Joan growls out a frustrated noise, shaking her head. “Lane.”
This morning, she kept knocking clothes off hangers trying to pick out her shoes. Lane volunteered to get them instead. And he swore these were the black ones. How could he not see that they were two different colors? Is he that blind without his glasses?
“Well, I think it's cute,” the blonde says. “Maybe you'll start a trend.”
They're silent for a moment, perusing an island display full of bibs, burping cloths, and diapers. Joan puts her free hand to the middle of her stomach, near her navel, where the sole of the baby's foot pushes insistently against her palm. What kind of wriggling is she doing in there?
“Bobby and I've only been married four months,” the young woman whispers with a guilty look, motioning Joan closer like she's afraid the sales clerks will overhear. “He jokes this is our Vermont souvenir.”
We're not even married, Joan thinks, but gestures to her stomach with a small smile, in an attempt to keep the moment light. “Well, this one happened at work.”
The young woman raises her eyebrows, clearly shocked. “You and your husband still work together?”
Joan does not let herself dwell on why the sentiment makes her so wistful. “Yes. We do.”
“Yes, all right, we'll have one more,” Lane says to their waitress, chuckling now as she takes away some of the empty plates, and turning back to Ken. “Sorry—were you saying something?”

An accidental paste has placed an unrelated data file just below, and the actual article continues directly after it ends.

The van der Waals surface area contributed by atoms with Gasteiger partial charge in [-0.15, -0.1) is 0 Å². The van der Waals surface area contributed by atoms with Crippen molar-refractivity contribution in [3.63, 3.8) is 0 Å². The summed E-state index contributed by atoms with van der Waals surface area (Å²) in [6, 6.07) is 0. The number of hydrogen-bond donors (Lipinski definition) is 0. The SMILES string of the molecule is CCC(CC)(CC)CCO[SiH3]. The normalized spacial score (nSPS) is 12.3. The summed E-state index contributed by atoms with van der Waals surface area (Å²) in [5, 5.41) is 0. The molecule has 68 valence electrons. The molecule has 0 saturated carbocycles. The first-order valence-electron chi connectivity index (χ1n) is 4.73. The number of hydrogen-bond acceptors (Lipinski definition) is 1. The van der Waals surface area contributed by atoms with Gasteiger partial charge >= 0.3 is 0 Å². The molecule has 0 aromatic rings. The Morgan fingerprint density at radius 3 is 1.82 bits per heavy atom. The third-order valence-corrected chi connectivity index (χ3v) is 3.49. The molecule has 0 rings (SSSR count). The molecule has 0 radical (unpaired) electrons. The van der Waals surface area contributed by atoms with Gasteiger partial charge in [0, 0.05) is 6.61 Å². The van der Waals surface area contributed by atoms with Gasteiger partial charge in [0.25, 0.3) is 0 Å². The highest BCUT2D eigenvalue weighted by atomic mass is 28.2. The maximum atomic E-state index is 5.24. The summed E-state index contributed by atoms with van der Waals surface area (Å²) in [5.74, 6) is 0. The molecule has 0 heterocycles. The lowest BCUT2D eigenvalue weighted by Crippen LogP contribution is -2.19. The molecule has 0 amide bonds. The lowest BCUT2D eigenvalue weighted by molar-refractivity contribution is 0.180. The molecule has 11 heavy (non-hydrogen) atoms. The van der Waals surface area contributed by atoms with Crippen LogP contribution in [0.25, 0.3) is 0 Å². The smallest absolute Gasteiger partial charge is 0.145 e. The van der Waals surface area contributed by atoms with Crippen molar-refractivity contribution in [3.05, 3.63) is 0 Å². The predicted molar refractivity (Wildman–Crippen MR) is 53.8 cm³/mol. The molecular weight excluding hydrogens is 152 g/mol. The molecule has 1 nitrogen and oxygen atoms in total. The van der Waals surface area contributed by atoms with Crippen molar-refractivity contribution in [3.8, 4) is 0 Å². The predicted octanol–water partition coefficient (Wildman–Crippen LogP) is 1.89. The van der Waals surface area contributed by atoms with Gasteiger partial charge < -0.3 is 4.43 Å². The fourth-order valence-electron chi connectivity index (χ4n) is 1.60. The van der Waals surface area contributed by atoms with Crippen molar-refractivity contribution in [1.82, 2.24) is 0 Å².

Ken snorts out a laugh. “Just that Pete's cooking up some crazy theories. The guy thinks you two are gonna run some elaborate coup once your relationship comes out.”
Lane's staring at him as if he's gone insane. “What?”
“He thinks Joan's gonna steal all his partnership shares, or that she'll get promoted over him. I kept reminding him she's going on leave. She'll kinda have her hands full.”
The older man's laugh has subsided into kind of an appraising frown. “Well, not—forever, obviously,” he says, slowly, like an idea's taking root in his brain. He lapses into silence, staring at his napkin and tearing an edge from a corner, until he seems to realize Ken's waiting for him to say something else. “Sorry. I—don't know why I never considered that. For her.”
“What, a promotion?”
Lane shakes his head, gaze still distant, like he's running the probabilities in his mind. “No—erm, partnership.”
Honestly, Ken doesn't have a dog in this fight. If he could support himself with his writing, he'd give his notice and be out the door tomorrow. And he knows Pete only brought up partnership shares as a joke. But if Lane's taking it seriously...
“You really think she'd be interested in that?”
Hell, maybe Pete's right. Maybe things have changed.
“Well, she could—do the work easily,” Lane says with a shrug, as if that's all the reason he needs. “But that's only—if she wanted. I—I don't know. I...suppose I ought to...ask.”
Ken raises his eyebrows. If Lane thinks she's easily partner material, she must be even sharper than she lets on. Maybe that's part of the reason they get along so well. “Okay,” he says, not knowing what else to tell the guy, since it's all hypothetical anyway, “well, let me know when the big day arrives. I'll bring a camera. We'll celebrate.”